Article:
By Martin Carey


“The universe is a pretty big place. If it’s just us, seems like an awful waste of space.”

Thus spoke Carl Sagan in his book Contact, and he spoke for an entire culture. Sagan strongly believed that it wasn’t “just us”. The universe must be explored, he believed, if for only one reason—to seek out and encounter intelligent aliens! As Seventh-day Adventists, we fervently believed that there were billions of aliens out there, and they were all watching us! That feeling of being watched by the entire universe and by all the angelic hosts intruded on the most private moments. Our tiniest behaviors were broadcast all over cosmic theater.

Nine years ago, I realized that watching worlds are a key piece in the Adventist theological puzzle, so I wrote about it in Proclamation! magazine. The main point of the article was to show that the Bible does not speak of non-angelic space aliens, that aliens have no place in biblical salvation, and that God does not need to be vindicated before the universe.

Recently, Clifford Goldstein wrote a piece for Adventist Review describing how important alien life was to his own conversion from atheism, and to Adventism’s Great Controversy doctrine. Colleen Tinker responded to Goldstein in the March 29 Proclamation! weekly magazine, and her answer is well worth reading. The watching worlds idea twists the gospel, she points out, and Scripture has no hint of human-like beings who are tested like us with a forbidden tree.

Meanwhile, the search for aliens is intensifying. As astronomers and others sweep the skies for signs of intelligent alien life, any fragments of data that appear to be evidence for a habitable planet are quickly made public. The Kepler space observatory has imaged many possible habitable planets, with the Trappist-1 seven planet system being the most impressive. Habitable planets are those that have a stable star, a circular orbit at the right distance from the host star to allow liquid water, a rocky composition, the right mass, and many other life-friendly features. Our knowledge of such planets will be greatly increased by the future James Webb space telescope assisted by ground-based astronomical research. We will know more, but some very basic questions about the nature of life in the universe will not be any closer to an answer.

The trouble is, there is no widely accepted scientific description of how life could have formed in the uncertain science of “abiogenesis.” Not knowing how life formed on earth, scientists can’t possibly calculate accurately life’s “chances” of forming out there. In fact, their strongest argument for abundant alien life in the universe is the tremendous number of planets that offer of plenty of opportunities for life to take hold. It is unreasonable and arrogant, they argue, to assume that earth is unique in such a vast universe. The probabilities are in life’s favor, they say, no matter how it evolves, and they insist that on some planets, the conditions will be right for intelligent life to develop.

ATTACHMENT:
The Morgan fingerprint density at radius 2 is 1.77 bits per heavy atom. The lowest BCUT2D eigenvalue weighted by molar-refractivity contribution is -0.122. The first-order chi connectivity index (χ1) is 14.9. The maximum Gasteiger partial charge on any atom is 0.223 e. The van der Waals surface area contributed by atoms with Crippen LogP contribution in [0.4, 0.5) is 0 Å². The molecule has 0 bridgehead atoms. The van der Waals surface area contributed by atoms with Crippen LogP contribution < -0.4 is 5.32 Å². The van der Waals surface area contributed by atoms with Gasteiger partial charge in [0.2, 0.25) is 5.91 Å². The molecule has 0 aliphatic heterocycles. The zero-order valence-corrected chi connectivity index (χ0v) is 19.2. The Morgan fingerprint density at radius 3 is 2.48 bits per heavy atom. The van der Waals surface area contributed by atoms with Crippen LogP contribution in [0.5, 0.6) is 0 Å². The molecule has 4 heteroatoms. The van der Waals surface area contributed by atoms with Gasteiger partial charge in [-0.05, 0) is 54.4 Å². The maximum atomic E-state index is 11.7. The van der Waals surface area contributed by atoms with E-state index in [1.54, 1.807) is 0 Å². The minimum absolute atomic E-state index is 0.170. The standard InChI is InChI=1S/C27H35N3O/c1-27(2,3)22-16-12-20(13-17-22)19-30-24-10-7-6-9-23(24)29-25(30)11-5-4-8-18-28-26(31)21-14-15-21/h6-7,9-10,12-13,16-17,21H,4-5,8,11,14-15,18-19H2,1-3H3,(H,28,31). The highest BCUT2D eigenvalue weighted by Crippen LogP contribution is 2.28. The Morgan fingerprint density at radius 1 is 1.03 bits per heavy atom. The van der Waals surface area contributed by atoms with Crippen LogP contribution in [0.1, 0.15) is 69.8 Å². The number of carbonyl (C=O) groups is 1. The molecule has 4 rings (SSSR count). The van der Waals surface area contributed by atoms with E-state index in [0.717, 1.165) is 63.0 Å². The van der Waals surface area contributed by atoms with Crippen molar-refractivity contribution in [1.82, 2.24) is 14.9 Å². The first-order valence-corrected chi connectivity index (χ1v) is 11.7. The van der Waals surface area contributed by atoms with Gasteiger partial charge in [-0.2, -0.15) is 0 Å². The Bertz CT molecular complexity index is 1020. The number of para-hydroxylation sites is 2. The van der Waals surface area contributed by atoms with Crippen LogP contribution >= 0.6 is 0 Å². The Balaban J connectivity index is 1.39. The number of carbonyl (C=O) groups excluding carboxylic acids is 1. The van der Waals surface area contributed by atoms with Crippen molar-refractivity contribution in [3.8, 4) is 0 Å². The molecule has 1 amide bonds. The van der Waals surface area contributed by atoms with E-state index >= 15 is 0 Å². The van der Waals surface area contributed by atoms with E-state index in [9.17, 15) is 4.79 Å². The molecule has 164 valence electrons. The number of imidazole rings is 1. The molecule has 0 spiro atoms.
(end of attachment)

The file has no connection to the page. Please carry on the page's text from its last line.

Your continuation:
Those are some pretty good secular arguments for alien life, but they avoid the most important questions of all: what is mankind, and what is special about us in the universe?

For scientists who have no concept of man being made in God’s image, man’s place and purpose in the universe remain unknown. If our religious convictions also confuse us about God’s image and degrade its value, we will join the secular scientists in their confusion. The Bible, however, is very clear that humankind is unique in God’s creation. This fact is the reason why the Great Controversy doctrine, with its trillions of watching humanoid aliens, grossly distorts that divine image in us.

For Adventists steeped in that doctrine, a frank discussion about the problems implicit in trying to reconcile God’s image and space aliens is very much in order. In Part 2, we will look at why we don’t need to be concerned with anything scientists may find in our universe. Scientists can’t help but do the Lord’s work! Then, in closing, I will share something big that I missed in my original article on watching worlds. It has to do with why we were created in this particular universe and why it is not arrogant to say that the universe was made for us. Stay tuned!




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